The hardest part of any initiative or project is usually getting everyone on-board - mentally and physically. You need the go-ahead and the willing resources to make it happen.
Due to many interpersonal, generational, or behavioral elements — you will always bump into the troubled employee. How do you manage them?
Many times during my 20+ years of corporate management, I ran into certain team members who just didn't play by my rules. This is not a rare situation in business and there are three clear outcomes:
- You ultimately fire them. (bad)
- You understand how they 'operate' and then you integrate their style into your processes. (better)
- You teach them how to work within your management structure. (best)
Of course the first is the last resort, but I've had to do this on a number of occasions — usually do to the associate's disinterest of their position. In the end, it's better for the both of us.
The second outcome, being flexible, is a better outcome, but causes you to modify your management, their communication, work habits, delivery for each of your team members. That's okay when you have 1-2 direct reports, but it becomes unmanageable when you have 5-7. Now some will disagree with me (and I encourage your comments!) - and you might manage your team this way presently - but the personalized nature of this management style will cause you to spend more hours than necessary trying to understand, manage, and navigate each personality.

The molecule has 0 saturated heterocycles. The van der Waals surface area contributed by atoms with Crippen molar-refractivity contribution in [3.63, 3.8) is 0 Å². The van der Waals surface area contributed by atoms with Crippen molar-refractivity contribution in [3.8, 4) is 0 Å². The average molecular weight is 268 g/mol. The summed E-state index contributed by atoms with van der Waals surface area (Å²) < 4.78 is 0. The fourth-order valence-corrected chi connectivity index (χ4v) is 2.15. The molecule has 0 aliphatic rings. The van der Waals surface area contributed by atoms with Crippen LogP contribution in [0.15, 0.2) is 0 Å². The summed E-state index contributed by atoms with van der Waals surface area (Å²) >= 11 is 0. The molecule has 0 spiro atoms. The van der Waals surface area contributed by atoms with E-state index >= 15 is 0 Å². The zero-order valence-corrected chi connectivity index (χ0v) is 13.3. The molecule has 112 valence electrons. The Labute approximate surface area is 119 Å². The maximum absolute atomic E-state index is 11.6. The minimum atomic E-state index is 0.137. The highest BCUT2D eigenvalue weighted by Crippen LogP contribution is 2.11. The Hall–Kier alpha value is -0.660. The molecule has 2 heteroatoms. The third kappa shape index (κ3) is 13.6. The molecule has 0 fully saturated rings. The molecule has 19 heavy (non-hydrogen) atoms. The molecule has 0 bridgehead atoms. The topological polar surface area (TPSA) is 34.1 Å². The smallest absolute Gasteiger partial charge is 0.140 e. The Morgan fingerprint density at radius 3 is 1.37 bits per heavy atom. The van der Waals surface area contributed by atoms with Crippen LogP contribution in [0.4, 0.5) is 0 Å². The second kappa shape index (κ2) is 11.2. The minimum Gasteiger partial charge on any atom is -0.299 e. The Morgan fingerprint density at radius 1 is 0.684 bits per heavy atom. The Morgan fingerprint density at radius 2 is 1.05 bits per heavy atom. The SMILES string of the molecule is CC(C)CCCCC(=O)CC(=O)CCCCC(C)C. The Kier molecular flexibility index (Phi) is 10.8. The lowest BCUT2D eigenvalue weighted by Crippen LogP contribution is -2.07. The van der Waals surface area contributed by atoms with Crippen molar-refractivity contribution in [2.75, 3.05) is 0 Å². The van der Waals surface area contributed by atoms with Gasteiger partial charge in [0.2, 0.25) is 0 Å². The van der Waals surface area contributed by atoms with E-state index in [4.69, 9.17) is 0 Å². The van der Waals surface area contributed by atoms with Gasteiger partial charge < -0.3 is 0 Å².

So, the third — have them work within your management style is the best. Why? They ascribe to your schedule, your input/output of communication, and they align with your measures of interaction with their teams. Another side benefit is that they learn another management method that might be better than their own, developing a flexible work style that will benefit them for their entire career.
One way I got my team to report to me is to use this basic template each time we had a status meeting:
- What did I accomplish?
- What is planned for next week?
- Long Term Projects (with deadline dates)
- Concerns & Issues (with solutions)
If each team member filled this out, I could immediately see what they got accomplished, what they will be working on, what is on the horizon, and what obstacles they are running into. The only two rules — they have to keep it to one page and the bulleted items underneath each area must be short phrases - not run-on sentences. This allowed me to review quickly and make comments. Our meetings were quick, focused and powerful.
In addition, they then review their week and slowly become more delivery focused. No more run-on projects without an end date. At the end of the year, it also makes their review soooo easy - they just review a summary of their sheets.